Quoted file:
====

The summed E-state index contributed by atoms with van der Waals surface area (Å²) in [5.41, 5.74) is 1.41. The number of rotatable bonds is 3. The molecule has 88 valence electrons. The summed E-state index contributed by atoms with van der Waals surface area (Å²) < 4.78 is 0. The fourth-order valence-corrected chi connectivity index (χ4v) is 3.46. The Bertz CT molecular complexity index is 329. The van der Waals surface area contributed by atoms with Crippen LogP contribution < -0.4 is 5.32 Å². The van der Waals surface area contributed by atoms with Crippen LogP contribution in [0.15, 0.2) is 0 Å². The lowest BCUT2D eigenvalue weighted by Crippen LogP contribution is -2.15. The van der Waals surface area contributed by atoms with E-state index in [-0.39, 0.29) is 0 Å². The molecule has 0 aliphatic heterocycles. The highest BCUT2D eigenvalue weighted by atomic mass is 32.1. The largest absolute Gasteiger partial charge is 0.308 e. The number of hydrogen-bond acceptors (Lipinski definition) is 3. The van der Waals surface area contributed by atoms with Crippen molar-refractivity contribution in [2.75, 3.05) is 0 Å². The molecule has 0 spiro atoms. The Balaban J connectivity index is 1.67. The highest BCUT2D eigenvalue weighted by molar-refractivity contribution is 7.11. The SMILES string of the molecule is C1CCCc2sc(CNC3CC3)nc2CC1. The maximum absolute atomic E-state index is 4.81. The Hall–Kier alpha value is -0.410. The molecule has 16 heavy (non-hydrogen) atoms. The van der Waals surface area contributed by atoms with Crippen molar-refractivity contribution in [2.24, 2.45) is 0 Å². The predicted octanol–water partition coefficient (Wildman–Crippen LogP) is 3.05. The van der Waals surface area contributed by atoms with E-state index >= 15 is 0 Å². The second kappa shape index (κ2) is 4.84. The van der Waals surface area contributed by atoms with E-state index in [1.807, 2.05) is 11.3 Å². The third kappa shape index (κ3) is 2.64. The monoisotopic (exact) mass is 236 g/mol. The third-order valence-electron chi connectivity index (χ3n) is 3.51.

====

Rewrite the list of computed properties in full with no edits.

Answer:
The summed E-state index contributed by atoms with van der Waals surface area (Å²) in [5.41, 5.74) is 1.41. The number of rotatable bonds is 3. The molecule has 88 valence electrons. The summed E-state index contributed by atoms with van der Waals surface area (Å²) < 4.78 is 0. The fourth-order valence-corrected chi connectivity index (χ4v) is 3.46. The Bertz CT molecular complexity index is 329. The van der Waals surface area contributed by atoms with Crippen LogP contribution < -0.4 is 5.32 Å². The van der Waals surface area contributed by atoms with Crippen LogP contribution in [0.15, 0.2) is 0 Å². The lowest BCUT2D eigenvalue weighted by Crippen LogP contribution is -2.15. The van der Waals surface area contributed by atoms with E-state index in [-0.39, 0.29) is 0 Å². The molecule has 0 aliphatic heterocycles. The highest BCUT2D eigenvalue weighted by atomic mass is 32.1. The largest absolute Gasteiger partial charge is 0.308 e. The number of hydrogen-bond acceptors (Lipinski definition) is 3. The van der Waals surface area contributed by atoms with Crippen molar-refractivity contribution in [2.75, 3.05) is 0 Å². The molecule has 0 spiro atoms. The Balaban J connectivity index is 1.67. The highest BCUT2D eigenvalue weighted by molar-refractivity contribution is 7.11. The SMILES string of the molecule is C1CCCc2sc(CNC3CC3)nc2CC1. The maximum absolute atomic E-state index is 4.81. The Hall–Kier alpha value is -0.410. The molecule has 16 heavy (non-hydrogen) atoms. The van der Waals surface area contributed by atoms with Crippen molar-refractivity contribution in [2.24, 2.45) is 0 Å². The predicted octanol–water partition coefficient (Wildman–Crippen LogP) is 3.05. The van der Waals surface area contributed by atoms with E-state index >= 15 is 0 Å². The second kappa shape index (κ2) is 4.84. The van der Waals surface area contributed by atoms with E-state index in [1.807, 2.05) is 11.3 Å². The third kappa shape index (κ3) is 2.64. The monoisotopic (exact) mass is 236 g/mol. The third-order valence-electron chi connectivity index (χ3n) is 3.51.